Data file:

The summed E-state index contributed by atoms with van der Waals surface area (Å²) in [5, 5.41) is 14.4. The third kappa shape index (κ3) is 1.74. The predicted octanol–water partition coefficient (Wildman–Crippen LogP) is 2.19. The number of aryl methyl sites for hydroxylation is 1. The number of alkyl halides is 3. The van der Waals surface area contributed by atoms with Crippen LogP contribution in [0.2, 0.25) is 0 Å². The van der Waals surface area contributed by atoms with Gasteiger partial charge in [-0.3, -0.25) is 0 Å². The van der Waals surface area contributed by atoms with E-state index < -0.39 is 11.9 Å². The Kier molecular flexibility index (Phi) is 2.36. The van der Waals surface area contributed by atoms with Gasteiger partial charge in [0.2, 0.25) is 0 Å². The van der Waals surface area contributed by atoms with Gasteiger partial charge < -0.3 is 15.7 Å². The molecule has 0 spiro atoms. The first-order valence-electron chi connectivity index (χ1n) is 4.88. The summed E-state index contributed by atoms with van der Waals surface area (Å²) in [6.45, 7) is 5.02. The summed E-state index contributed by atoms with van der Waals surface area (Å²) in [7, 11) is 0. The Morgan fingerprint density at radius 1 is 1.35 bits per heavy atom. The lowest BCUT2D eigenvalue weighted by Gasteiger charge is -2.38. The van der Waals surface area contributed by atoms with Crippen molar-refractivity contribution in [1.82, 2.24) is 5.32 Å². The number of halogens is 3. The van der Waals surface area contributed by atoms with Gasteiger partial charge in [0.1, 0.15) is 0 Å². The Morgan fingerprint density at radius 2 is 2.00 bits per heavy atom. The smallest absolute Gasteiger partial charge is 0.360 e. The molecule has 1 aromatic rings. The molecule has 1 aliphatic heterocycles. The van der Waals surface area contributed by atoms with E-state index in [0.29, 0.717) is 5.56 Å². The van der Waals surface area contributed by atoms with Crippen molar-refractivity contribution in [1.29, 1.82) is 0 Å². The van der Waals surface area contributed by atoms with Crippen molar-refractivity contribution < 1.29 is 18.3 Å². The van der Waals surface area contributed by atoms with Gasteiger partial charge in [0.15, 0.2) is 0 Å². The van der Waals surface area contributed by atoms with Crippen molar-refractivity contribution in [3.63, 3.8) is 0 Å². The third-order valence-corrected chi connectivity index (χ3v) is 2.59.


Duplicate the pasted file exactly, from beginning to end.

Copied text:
The summed E-state index contributed by atoms with van der Waals surface area (Å²) in [5, 5.41) is 14.4. The third kappa shape index (κ3) is 1.74. The predicted octanol–water partition coefficient (Wildman–Crippen LogP) is 2.19. The number of aryl methyl sites for hydroxylation is 1. The number of alkyl halides is 3. The van der Waals surface area contributed by atoms with Crippen LogP contribution in [0.2, 0.25) is 0 Å². The van der Waals surface area contributed by atoms with Gasteiger partial charge in [-0.3, -0.25) is 0 Å². The van der Waals surface area contributed by atoms with E-state index < -0.39 is 11.9 Å². The Kier molecular flexibility index (Phi) is 2.36. The van der Waals surface area contributed by atoms with Gasteiger partial charge in [0.2, 0.25) is 0 Å². The van der Waals surface area contributed by atoms with Gasteiger partial charge < -0.3 is 15.7 Å². The molecule has 0 spiro atoms. The first-order valence-electron chi connectivity index (χ1n) is 4.88. The summed E-state index contributed by atoms with van der Waals surface area (Å²) in [6.45, 7) is 5.02. The summed E-state index contributed by atoms with van der Waals surface area (Å²) in [7, 11) is 0. The Morgan fingerprint density at radius 1 is 1.35 bits per heavy atom. The lowest BCUT2D eigenvalue weighted by Gasteiger charge is -2.38. The van der Waals surface area contributed by atoms with Crippen molar-refractivity contribution in [1.82, 2.24) is 5.32 Å². The number of halogens is 3. The van der Waals surface area contributed by atoms with Gasteiger partial charge in [0.1, 0.15) is 0 Å². The Morgan fingerprint density at radius 2 is 2.00 bits per heavy atom. The smallest absolute Gasteiger partial charge is 0.360 e. The molecule has 1 aromatic rings. The molecule has 1 aliphatic heterocycles. The van der Waals surface area contributed by atoms with E-state index in [0.29, 0.717) is 5.56 Å². The van der Waals surface area contributed by atoms with Crippen molar-refractivity contribution in [1.29, 1.82) is 0 Å². The van der Waals surface area contributed by atoms with Crippen molar-refractivity contribution < 1.29 is 18.3 Å². The van der Waals surface area contributed by atoms with Gasteiger partial charge in [0.15, 0.2) is 0 Å². The van der Waals surface area contributed by atoms with Crippen molar-refractivity contribution in [3.63, 3.8) is 0 Å². The third-order valence-corrected chi connectivity index (χ3v) is 2.59.